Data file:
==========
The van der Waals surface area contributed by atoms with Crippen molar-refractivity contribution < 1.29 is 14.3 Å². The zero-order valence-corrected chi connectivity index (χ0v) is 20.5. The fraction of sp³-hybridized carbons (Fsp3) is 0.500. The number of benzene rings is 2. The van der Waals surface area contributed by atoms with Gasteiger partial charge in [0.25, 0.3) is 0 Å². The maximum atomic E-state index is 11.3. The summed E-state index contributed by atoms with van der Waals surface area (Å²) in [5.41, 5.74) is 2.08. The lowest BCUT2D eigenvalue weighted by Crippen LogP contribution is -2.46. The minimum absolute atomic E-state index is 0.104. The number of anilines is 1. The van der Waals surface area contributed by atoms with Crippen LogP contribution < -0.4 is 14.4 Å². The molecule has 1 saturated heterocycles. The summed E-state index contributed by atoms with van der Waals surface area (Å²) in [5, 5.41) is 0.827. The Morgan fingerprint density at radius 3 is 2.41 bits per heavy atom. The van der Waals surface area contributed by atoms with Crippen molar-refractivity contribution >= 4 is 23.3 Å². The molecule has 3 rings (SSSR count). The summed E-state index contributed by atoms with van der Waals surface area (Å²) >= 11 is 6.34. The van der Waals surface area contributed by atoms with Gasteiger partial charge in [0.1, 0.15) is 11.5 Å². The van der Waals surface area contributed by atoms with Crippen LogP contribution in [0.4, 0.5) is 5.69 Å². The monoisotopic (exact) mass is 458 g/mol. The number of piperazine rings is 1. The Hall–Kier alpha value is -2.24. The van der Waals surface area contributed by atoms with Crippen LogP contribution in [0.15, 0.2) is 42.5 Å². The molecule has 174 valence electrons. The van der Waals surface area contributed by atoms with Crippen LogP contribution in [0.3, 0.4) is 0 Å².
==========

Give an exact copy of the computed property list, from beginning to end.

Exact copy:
The van der Waals surface area contributed by atoms with Crippen molar-refractivity contribution < 1.29 is 14.3 Å². The zero-order valence-corrected chi connectivity index (χ0v) is 20.5. The fraction of sp³-hybridized carbons (Fsp3) is 0.500. The number of benzene rings is 2. The van der Waals surface area contributed by atoms with Gasteiger partial charge in [0.25, 0.3) is 0 Å². The maximum atomic E-state index is 11.3. The summed E-state index contributed by atoms with van der Waals surface area (Å²) in [5.41, 5.74) is 2.08. The lowest BCUT2D eigenvalue weighted by Crippen LogP contribution is -2.46. The minimum absolute atomic E-state index is 0.104. The number of anilines is 1. The van der Waals surface area contributed by atoms with Crippen LogP contribution < -0.4 is 14.4 Å². The molecule has 1 saturated heterocycles. The summed E-state index contributed by atoms with van der Waals surface area (Å²) in [5, 5.41) is 0.827. The Morgan fingerprint density at radius 3 is 2.41 bits per heavy atom. The van der Waals surface area contributed by atoms with Crippen molar-refractivity contribution >= 4 is 23.3 Å². The molecule has 3 rings (SSSR count). The summed E-state index contributed by atoms with van der Waals surface area (Å²) >= 11 is 6.34. The van der Waals surface area contributed by atoms with Gasteiger partial charge in [0.1, 0.15) is 11.5 Å². The van der Waals surface area contributed by atoms with Crippen LogP contribution in [0.4, 0.5) is 5.69 Å². The monoisotopic (exact) mass is 458 g/mol. The number of piperazine rings is 1. The Hall–Kier alpha value is -2.24. The van der Waals surface area contributed by atoms with Crippen LogP contribution in [0.15, 0.2) is 42.5 Å². The molecule has 174 valence electrons. The van der Waals surface area contributed by atoms with Crippen LogP contribution in [0.3, 0.4) is 0 Å².